13 February 2012

Focus on Displacement from Climate Change, Environmental Degradation

Look for the following new title from Oxford University Press this month: Climate Change, Forced Migration, and International Law, by Jane McAdam. Here's the blurb:

This book critically examines whether States have obligations to protect people displaced by climate change under international refugee law, international human rights law, and the international law on statelessness. Drawing on field work undertaken in Bangladesh, India, and the Pacific island States of Kiribati and Tuvalu, it evaluates whether the phenomenon of 'climate change-induced displacement' is an empirically sound category for academic inquiry. It does so by examining the reasons why people move (or choose not to move); the extent to which climate change, as opposed to underlying socio-economic factors, provides a trigger for such movement; and whether traditional international responses, such as the conclusion of new treaties and the creation of new institutions, are appropriate solutions in this context. In this way, the book queries whether flight from habitat destruction should be viewed as another facet of traditional international protection or as a new challenge requiring more creative legal and policy responses.

A new paper in UNHCR's Legal and Protection Policy Research Series also considers protection options for people displaced as a result of climate change. Entitled "Protecting People Crossing Borders in the Context of Climate Change: Normative Gaps and Possible Approaches," the paper looks at "normative gaps as well as current approaches on cross-border movements induced by the impact of climate change, and assesses possible strategies to create an effective protection regime for these people, taking account of the likelihood of a substantial increase of affected persons in the future." It builds in part on a chapter contributed to the book, Climate Change and Displacement, Multidisciplinary Perspectives (Oxford Univ. Press, 2010), edited by the aforementioned author, Jane McAdam.

Other recent resources include:

Climate Change Displacement and Global Governance: A Case Study of Three Intergovernmental Organizations and the Conflict between the Member States and Bureaucracy, Dissertation submitted to the Graduate Faculty (Louisiana State University, Dec. 2011) [text]
- Looks at UNHCR, IOM and OCHA.

Climate Change and Migration, Presentation at "The Crisis Behind The Crisis? Forced Migration and its Consequence as a Result of Environmental Change and Natural Disaster in ASEAN," Bangkok, 15 Dec. 2011 [text]
- Information about the conference is available here.

Climate Change as a Conflict Multiplier, PeaceBrief, no. 120 (U.S. Institute of Peace, Feb. 2012) [text]

"Émergence et faisabilité des protections en discussion sur les "réfugiés environnementaux," Revue Tiers Monde, vol. 2010/4, no. 204 (2010; preprint posted Jan. 2012) [text via SSRN]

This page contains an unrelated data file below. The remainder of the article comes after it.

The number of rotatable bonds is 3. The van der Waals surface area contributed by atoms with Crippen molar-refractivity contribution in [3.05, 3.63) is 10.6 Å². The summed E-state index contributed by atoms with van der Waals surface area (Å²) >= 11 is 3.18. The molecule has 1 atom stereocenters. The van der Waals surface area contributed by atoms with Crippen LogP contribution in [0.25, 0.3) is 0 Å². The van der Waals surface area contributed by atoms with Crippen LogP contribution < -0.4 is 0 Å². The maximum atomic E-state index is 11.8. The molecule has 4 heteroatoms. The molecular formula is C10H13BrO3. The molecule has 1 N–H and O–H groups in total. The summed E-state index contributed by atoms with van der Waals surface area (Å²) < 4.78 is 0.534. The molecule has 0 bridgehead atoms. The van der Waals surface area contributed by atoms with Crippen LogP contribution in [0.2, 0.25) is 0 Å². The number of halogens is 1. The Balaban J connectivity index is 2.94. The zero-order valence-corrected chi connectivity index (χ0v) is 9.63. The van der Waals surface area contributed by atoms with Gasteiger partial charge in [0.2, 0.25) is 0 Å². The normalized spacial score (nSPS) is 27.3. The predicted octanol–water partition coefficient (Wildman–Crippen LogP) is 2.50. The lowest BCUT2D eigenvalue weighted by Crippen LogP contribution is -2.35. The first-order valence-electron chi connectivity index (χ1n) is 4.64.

- Submitted to a special issue on climate refugees.

Moved by the State: Perspectives on Relocation and Resettlement in the Circumpolar North (MOVE) (European Science Foundation) [access]
- Research project that "will examine migration in a diversity of sites across the circumpolar north from a ground-up perspective in order to address questions of community sustainability, social fabric and senses of belonging. Bringing together an interdisciplinary team of anthropologists, demographers, historians and community-based researchers, MOVE will for the first time consider in a single research framework Russian/Soviet and Western modes of relocation, as well as indigenous and settler histories of migration." See Preliminary Research Results for notes and theses.

Refugiados Ambientais = Environmental Refugees, Special issue of Revista Interdisciplinar da Mobilidade Humana, vol. 19, no. 36 (2011) [full-text]

Naturally Immigrants, Special volume of Miradas en Movimiento (Jan. 2012) [full-text]
- Includes "Some Comments on the Debate 'Migration-nexus-Climate Changes': Continuing with the Status Quo?," "Climate Change and Emigration: Comparing 'Sinking Islands' and Jamaica," and "Environmental Degradation as a Cause of Migration: Cautionary Tales from Brazil."

Working Paper Series on Environmental Degradation and Migration (Center on Migration, Citizenship and Development, 2011) [access]
- Relevant titles include "Is the ‘Environmental Migration’ Nexus an Analytically Meaningful Subject for Research?," "Challenges and Pitfalls of Resettlement Measures: Experiences in the Pacific Region," and "Migration as Source of Risk-aversion among the Environmental Refugees: The Case of Women Displaced by Erosion of the River Ganga in the Malda District of West Bengal, India."

Tagged Periodicals and Publications.

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